Ditto. I suppose in many cases people oppose it because they oppose eugenics, and in many cases such people oppose eugenics because they believe they are thereby opposing some faint whiff of Nazism, and if there is nowadays an easier and more effortless way to appear good than to oppose anything even faintly suggestive of Nazism, the spectre of which is always obligingly apparent upon being invoked, then I don’t know about it. As you intimate, eugenics was once widely advocated by progressives. Then again, some of them (e.g., H.G. Wells, G.B. Shaw, V. Woolf) were once in favour of mass-extermination of undesirables (the unsociable, the alien, the congenitally stupid, the disabled, the ideologically unfit, and the politically adversarial) as a quicker and more direct means of achieving the better society — with which Nazism was not at odds in practice, even if in ideological purpose. For some reason, however, the whiff of progressivism doesn’t seem to put as many people off. Damned good marketing, I’d call it, though of course it helps if you don’t lose wars.

    Posted June 25, 2008 at 7:13 am | Permalink
  7. Jeanie Oliver says

    There is much to suggest that the Nazis used our own eugenics model to build their own verson. I believe it was in a northern state, Vermont, that studies were inacted as Deogolwulf introduces that identified the families and their successive progeny to weed out the mentally disabled, transient, , also what the government called gypsy-like characteristics(couldn’t hold jobs, broke laws, sexual relations without marriage, ) They did offer criminals the option of being sterilized to cut down on their time in prison. Many took that option. The scary thing is that when this issue is brought up, most discussions tend to look at the male.
    However, many women were unwillingly sterilized in institutions and hospitals.
    Which should lead me to what this site is all about, commenting on an issue.
    I do not think that we have reached a point yet where we are responsible enough to enact a punishment retro to the crime. I fear that we would let ourselves devolve again to Vermont in the early 30’s and start gathering society’s “undesirables” off the street and using force.
    We have a culture right now too caught up in perfection for my peace of mind. Couples can already produce offspring , look at the future characteristics, mostly health wise, through the dna and choose which one to be impregnated with. What is to keep us from engineering “good character qualities” maps and incorporating that in the choice. Which leads me full circle. Creating a “better ” gene pool by deleting the undesirables is too dangerous.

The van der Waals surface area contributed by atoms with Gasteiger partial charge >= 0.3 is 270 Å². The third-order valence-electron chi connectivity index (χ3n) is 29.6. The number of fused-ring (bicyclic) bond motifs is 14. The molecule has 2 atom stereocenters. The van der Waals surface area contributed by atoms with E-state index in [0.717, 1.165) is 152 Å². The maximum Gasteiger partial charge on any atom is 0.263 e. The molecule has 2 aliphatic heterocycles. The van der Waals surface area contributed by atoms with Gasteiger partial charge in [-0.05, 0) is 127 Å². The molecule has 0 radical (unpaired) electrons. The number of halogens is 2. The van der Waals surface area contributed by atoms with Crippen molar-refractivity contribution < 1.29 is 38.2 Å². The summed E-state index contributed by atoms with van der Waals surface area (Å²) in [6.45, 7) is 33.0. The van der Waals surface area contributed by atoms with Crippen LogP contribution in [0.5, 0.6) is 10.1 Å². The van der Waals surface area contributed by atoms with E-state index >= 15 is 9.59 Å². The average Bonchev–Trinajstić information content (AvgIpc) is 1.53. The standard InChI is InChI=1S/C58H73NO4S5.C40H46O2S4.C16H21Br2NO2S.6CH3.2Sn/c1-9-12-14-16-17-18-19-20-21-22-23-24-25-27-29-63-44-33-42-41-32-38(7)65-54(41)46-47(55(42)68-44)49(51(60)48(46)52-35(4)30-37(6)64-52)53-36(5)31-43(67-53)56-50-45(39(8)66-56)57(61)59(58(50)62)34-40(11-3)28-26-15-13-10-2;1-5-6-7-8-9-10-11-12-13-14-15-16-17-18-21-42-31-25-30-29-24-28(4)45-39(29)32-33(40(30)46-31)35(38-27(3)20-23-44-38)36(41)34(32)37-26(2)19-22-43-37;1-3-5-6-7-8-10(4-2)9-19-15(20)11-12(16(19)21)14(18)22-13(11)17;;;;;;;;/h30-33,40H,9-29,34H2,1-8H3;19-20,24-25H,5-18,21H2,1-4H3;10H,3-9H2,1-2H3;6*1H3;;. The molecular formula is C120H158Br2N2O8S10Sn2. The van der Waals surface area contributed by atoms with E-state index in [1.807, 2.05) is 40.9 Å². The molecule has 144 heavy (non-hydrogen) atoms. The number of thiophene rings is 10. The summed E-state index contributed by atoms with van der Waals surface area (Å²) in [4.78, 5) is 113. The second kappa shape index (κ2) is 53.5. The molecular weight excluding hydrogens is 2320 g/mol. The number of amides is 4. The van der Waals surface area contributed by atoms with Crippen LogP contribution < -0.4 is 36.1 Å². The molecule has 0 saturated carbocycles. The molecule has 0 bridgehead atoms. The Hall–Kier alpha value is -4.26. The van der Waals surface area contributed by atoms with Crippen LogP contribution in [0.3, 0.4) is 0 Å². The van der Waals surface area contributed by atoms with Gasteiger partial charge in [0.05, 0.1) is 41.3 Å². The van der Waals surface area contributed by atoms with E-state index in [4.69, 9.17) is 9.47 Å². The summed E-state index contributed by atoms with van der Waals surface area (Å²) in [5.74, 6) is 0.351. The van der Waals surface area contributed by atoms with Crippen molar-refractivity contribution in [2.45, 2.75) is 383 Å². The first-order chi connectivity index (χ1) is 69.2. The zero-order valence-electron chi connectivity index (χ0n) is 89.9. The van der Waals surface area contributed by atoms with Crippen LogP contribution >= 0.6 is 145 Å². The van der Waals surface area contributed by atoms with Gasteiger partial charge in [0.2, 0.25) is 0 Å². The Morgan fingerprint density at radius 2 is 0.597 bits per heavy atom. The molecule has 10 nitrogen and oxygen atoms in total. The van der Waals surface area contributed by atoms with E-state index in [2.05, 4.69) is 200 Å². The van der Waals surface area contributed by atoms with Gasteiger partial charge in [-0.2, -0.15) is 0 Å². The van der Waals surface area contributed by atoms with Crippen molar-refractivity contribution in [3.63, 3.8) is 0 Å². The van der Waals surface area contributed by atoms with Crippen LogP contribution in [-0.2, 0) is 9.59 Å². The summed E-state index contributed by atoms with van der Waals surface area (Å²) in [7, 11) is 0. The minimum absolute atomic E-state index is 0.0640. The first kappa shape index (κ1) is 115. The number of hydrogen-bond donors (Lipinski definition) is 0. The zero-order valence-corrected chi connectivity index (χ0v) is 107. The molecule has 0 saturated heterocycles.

Posted June 25, 2008 at 9:34 am | Permalink
  8. Malcolm says

    Good comments all (well, stinky feet aside). There’s much to explore here; I must sell this part of today, however, to my employer, and will weigh in later.

    Jeanie, we already do enact punishments retro to the crime; perhaps I’m not following you correctly. You are quite right, however, that the US took the early lead in eugenics; at one point during the 1930’s, an American academic lamented that the Germans were “beating us at our own game”.

    It is easy to see why a society might benefit from controlled breeding — the issue, it seems to me is curtailment of rights. But it is in the nature of a penal code that the convicted forfeit certain rights anyway; why not the right to reproduce?

    D., indeed the Nazis gave eugenics a bad name; the topic is now radioactive in political or academic discourse. Indeed, it was only after WWII that fascism acquired a bad name in this country; prior to that the Progressives and the Fascists were great admirers of one another, as their programs were in large part congruent.

    Posted June 25, 2008 at 10:23 am | Permalink
  9. JK says

    How about instead of just the simple emasculation (if it be the male) and then of course extend it to the occasional “transgressing Teacher” of adolescent boys we just send the, convicted of course, perp in for a surgical sex-change operation?

    Posted June 25, 2008 at 9:54 pm | Permalink
  10. Malcolm says

    You’d have to write your Congressman about that one, JK.

    Posted June 25, 2008 at 11:57 pm | Permalink
  11. Malcolm says

    Creating a “better ” gene pool by deleting the undesirables is too dangerous.

    Of course, Jeanie, the eugenicist would argue that the real danger, in the long run, is not to do so.

    Posted June 25, 2008 at 11:59 pm | Permalink
  12. JK says

    Well actually Malcolm I already did. But in truth it was a Congressman from another state. He made the suggestion based upon an actual conviction. This piqued my interest for some reason and I went to the trouble of obtaining the trial’s transcript.

    I no longer have the transcript so I can only paraphrase but the perp testified, “I felt an overwhelming need to have, [er…]”

    Based on such testimony I thought, “well now, let’s give him one for his very own.”

    Posted June 26, 2008 at 7:01 am | Permalink